Take a pint and a half or a quart of periwinkles, wash them well, and boil them in a saucepan with a handful or two of salt, to enable you to pick out the fish easily. Put a little dripping or butter into a saucepan, with an onion or carrot, some chopped parsley, and a sprig of thyme, and fry until it becomes brown. Add a pint of water to this, and as soon as it boils put in the periwinkles (which have been previously picked out of their shells), with a little pepper and salt, and let the whole boil again for half an hour.
It is only necessary to put them into a stew-pan with as much water as will prevent the bottom from burning, as the liquor oozing from them will be sufficient for the purpose; when the shells open wide enough to extract the fish, they will be sufficiently done.†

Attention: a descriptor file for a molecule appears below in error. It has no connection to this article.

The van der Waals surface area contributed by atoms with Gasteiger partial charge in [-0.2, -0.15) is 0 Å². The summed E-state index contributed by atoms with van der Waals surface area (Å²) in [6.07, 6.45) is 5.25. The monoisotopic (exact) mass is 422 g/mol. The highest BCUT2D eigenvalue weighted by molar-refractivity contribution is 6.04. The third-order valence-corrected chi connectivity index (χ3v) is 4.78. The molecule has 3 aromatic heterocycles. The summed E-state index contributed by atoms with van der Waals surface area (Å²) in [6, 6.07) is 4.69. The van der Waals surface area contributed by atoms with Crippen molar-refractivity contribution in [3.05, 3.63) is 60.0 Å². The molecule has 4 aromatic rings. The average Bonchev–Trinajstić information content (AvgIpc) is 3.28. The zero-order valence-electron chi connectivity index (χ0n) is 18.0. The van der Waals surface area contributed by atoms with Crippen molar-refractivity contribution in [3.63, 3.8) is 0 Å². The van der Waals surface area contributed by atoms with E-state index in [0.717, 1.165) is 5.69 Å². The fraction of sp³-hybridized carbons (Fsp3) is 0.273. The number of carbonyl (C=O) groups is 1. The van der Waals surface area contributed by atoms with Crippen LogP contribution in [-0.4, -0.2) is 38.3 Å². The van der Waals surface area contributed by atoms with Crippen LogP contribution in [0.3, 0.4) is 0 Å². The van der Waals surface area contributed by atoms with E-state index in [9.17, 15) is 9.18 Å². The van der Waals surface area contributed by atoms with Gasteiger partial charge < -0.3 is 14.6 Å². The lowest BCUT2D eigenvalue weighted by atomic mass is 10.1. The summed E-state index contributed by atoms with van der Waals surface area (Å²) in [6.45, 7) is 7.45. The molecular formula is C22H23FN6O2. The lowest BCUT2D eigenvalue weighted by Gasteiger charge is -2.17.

It is necessary to throw into the stew-pan a handful or two of salt with the periwinkles, otherwise half the fish could not be picked out. The "opening of the shell," refers, we conclude, to the falling out of the operculum.*
* 'British Conchology,' vol. iv. p. 252. † Murray's 'Modern Cookery Book'.